What is NPV vs IRR?
When analyzing a typical project, it is important to distinguish between the figures returned by NPV vs IRR, as conflicting results arise when comparing two different projects using the two indicators.
Typically, one project may provide a larger IRR while a rival project may show a higher NPV. The resulting difference may be due to a difference in cash flow between the two projects. Let’s have a look first at what each of the two discounting rates stands for.
What is NPV?
NPV stands for Net Present Value, and it represents the positive and negative future cash flows throughout a project’s life cycle discounted today. NPV represents an intrinsic appraisal, and it’s applicable in accounting and finance where it is used to determine investment security, assess new ventures, value a business, or find ways to effect a cost reduction.
What is IRR?
IRR or Internal Rate of Return is a form of metric applicable in capital budgeting. It is used to estimate the profitability of a probable business venture. The metric works as a discounting rate that equates NPV of cash flows to zero.
Differences Between NPV vs IRR
Under the NPV approach, the present value can be calculated by discounting a project’s future cash flow at predefined rates known as cut off rates. However, under the IRR approach, cash flow is discounted at suitable rates using a trial and error method that equates to a present value. The present value is calculated to an amount equal to the investment made. If IRR is the preferred method, the discount rate is often not predetermined as would be the case with NPV.
NPV takes cognizance of the value of capital cost or the market rate of interest. It obtains the amount that should be invested in a project in order to recover projected earnings at current market rates from the amount invested.
On the other hand, the IRR approach doesn’t look at the prevailing rate of interest on the market, and its purpose is to find the maximum rates of interest that will encourage earnings to be made from the invested amount.
NPV’s presumption is that intermediate cash flow is reinvested at cutoff rate while under the IRR approach, an intermediate cash flow is invested at the prevailing internal rate of return. The results from NPV show some similarities to the figures obtained from IRR under a similar set of conditions, while both methods offer contradicting results in cases where the circumstances are different.
NPV’s predefined cutoff rates are quite reliable compared to IRR when it comes to ranking more than two project proposals.
Similarities of Outcomes under NPV vs IRR
Both methods show comparable results regarding “accept or reject” decisions where independent investment project proposals are concerned. In this case, the two proposals don’t compete, and they are accepted or rejected based on the minimum rate of return on the market.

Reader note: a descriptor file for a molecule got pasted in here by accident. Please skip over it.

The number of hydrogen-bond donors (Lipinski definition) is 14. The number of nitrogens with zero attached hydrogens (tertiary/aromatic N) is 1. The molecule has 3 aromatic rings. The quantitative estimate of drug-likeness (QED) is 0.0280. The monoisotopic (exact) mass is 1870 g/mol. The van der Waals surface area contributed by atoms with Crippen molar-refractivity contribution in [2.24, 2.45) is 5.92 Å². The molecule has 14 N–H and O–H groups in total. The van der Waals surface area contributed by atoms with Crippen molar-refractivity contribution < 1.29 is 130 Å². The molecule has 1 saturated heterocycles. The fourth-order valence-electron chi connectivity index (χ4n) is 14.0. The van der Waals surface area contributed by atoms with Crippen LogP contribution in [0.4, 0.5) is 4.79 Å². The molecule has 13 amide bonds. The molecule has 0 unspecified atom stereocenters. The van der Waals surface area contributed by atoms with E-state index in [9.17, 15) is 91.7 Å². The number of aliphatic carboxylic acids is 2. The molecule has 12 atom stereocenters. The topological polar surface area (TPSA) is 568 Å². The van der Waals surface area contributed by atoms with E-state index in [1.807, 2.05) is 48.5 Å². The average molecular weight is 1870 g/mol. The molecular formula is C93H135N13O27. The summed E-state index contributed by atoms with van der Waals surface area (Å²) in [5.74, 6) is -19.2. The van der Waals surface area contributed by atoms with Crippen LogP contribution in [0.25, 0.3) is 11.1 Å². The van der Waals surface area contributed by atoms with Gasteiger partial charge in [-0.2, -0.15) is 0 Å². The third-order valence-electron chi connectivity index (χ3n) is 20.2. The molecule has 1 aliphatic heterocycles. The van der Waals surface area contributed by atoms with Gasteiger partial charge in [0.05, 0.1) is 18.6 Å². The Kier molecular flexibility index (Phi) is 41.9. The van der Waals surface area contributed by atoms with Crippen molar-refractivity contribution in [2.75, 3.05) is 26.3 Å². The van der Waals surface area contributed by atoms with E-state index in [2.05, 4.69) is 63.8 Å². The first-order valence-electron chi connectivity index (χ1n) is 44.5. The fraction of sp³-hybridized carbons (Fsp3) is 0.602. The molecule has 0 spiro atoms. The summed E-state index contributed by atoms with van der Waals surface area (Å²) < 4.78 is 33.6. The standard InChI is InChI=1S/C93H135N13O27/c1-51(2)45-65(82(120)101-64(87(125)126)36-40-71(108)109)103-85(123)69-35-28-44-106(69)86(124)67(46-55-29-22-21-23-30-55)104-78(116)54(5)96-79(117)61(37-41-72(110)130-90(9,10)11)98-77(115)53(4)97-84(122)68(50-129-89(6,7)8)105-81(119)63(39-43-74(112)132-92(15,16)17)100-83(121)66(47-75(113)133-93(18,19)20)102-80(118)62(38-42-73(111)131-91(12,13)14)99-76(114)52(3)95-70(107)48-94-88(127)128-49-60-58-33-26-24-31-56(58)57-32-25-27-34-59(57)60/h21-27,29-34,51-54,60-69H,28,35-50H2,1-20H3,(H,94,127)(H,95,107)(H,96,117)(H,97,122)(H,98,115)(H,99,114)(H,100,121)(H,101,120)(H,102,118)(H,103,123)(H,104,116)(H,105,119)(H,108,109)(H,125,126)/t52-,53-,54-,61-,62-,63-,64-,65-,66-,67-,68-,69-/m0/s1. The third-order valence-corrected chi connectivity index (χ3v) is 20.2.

Conventional proposals often involve a cash outflow during the initial stage and are usually followed by a number of cash inflows. Such similarities arise during the process of decision-making. With NPV, proposals are usually accepted if they have a net positive value, while IRR is often accepted if the resulting IRR has a higher value compared to the existing cut off rate. Projects with a positive net present value also show a higher internal rate of return greater than the base value.
Conflicts Between NPV vs IRR
In the case of mutually exclusive projects that are competing such that acceptance of either blocks acceptance of the remaining one, NPV and IRR often give contradicting results. NPV may lead the project manager or the engineer to accept one project proposal while the internal rate of return may show the other as the most favorable. Such a kind of conflict arises due to a number of problems.
For one, conflicting results arise because of substantial differences in the amount of capital outlay of the project proposals under evaluation. Sometimes, the conflict arises due to issues of differences in cash flow timing and patterns of the project proposals or differences in the expected service period of the proposed projects.
When faced by difficult situations and a choice must be made between two competing projects, it is best to choose a project with a larger positive net value by using cutoff rate or a fitting cost of capital.
The reason the two abovementioned options works is because a company’s objective is maximizing its shareholder’s wealth, and the best way to do that is choosing a project that comes with the highest net present value. Such a project exerts a positive effect on the price of shares and the wealth of shareholders.
So, NPV is much more reliable when compared to IRR and is the best approach when ranking projects that are mutually exclusive. Actually, NPV is considered the best criterion when ranking investments.
Both NPV and IRR are sound analytical tools. However, they don’t always agree and tell us what we want to know, especially when there are two competing projects with equally favorable alternatives. That said, most project managers prefer to use NPV because it is considered the best when ranking mutually exclusive projects.
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